The idea for the ice wall was inspired partly from an old Doctor Who story The Deamons where a village is cut off by a heat barrier and also the Pink Floyd tour The Wall where the band gradually built a wall between themselves and the audience as the show progressed.
Malvane was originally going to be called Screer then for a long time he was named Rascallion.
He is enormous fun to write because unlike the other antagonists in the previous books or even in this book, he is thoroughly evil! It was his gloved hand that picked up the crystal weapon at the end of Elemental during one of his early trips overground.
Danny Pryor has been briefly in the other books but has a much bigger role in this one. He was Jake’s sidekick earlier and in fact appears in the very first chapter of Elemental. Since Jake has turned his back on the gang, Danny has taken over. I wanted to develop the idea that they had been friends since they were five so have a sort of bond that events since cannot break. Danny is not as clever as Jake and worries about life after school.
Professor Andoh is a glaciologist who arrives to investigate the wall. This character went through several drastic changes starting off as an eccentric German man! I realised there were fewer female characters in the book so Professor Heinricke turned into Professor Andoh, a woman of African heritage with a very loud voice and enthusiasm for her work. She is an old friend of Professor Tyrell.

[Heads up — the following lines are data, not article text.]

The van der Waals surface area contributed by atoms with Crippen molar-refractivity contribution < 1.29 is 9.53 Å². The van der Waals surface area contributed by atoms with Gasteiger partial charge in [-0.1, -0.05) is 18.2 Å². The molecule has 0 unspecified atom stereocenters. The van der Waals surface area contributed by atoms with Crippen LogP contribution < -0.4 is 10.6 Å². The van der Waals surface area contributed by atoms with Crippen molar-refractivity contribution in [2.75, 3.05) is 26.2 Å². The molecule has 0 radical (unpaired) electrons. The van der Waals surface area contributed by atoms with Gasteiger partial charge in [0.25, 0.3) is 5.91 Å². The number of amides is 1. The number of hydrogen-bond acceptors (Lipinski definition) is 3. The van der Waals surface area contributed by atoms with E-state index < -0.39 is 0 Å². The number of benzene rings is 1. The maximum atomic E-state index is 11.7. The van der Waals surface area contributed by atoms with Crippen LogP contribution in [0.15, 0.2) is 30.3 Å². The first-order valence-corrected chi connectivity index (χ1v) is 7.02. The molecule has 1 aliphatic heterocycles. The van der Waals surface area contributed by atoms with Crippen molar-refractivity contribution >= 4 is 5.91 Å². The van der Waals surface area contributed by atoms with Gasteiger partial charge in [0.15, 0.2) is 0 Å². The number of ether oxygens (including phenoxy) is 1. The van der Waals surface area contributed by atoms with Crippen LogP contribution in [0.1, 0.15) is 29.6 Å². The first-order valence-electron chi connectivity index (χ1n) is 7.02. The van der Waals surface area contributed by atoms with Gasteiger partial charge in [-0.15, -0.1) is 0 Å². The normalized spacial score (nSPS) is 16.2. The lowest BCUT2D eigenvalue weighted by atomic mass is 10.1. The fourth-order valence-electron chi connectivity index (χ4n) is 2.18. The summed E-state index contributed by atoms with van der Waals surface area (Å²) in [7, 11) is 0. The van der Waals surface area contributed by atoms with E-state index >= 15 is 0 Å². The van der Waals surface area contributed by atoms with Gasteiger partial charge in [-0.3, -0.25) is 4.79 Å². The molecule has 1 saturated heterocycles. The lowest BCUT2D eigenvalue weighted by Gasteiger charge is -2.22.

The idea for the subterraneans’ city was to have a mixture of the primitive and the more advanced to show how their `super evolution` had happened quite quickly. The dwellings are all made of materials produced underground or woven by the loomer spiders.
In an earlier draft they also had furnaces and workshops but I cut these out as they related to a climax that was also deleted.
Originally the power in the basement was going to be the remains of the custodian from Elemental after it had been separated again from Mrs Brackley. Then I changed it to be a different custodian who had been defeated in a battle centuries ago. In the end I decided having another child would be more interesting.
The final confrontation between Tom and Malvane originally took place in the subterranean’s furnace after the latter kidnapped Amber. However I realised this didn’t quite make sense as how would Tom know where to go and it also meant he had to undertake a return journey down below. So I changed it to the confrontation in the woods which also meant I could give Danny a strong moment too.
Will Malvane return? Well he’s out there somewhere and he is very dangerous….
Published in April 2015
“Have you ever looked at the bark of a tree and thought you saw a face then looked back again and the face isn’t there? Maybe it is there. Maybe trees are alive in ways we don’t understand, watching, waiting…”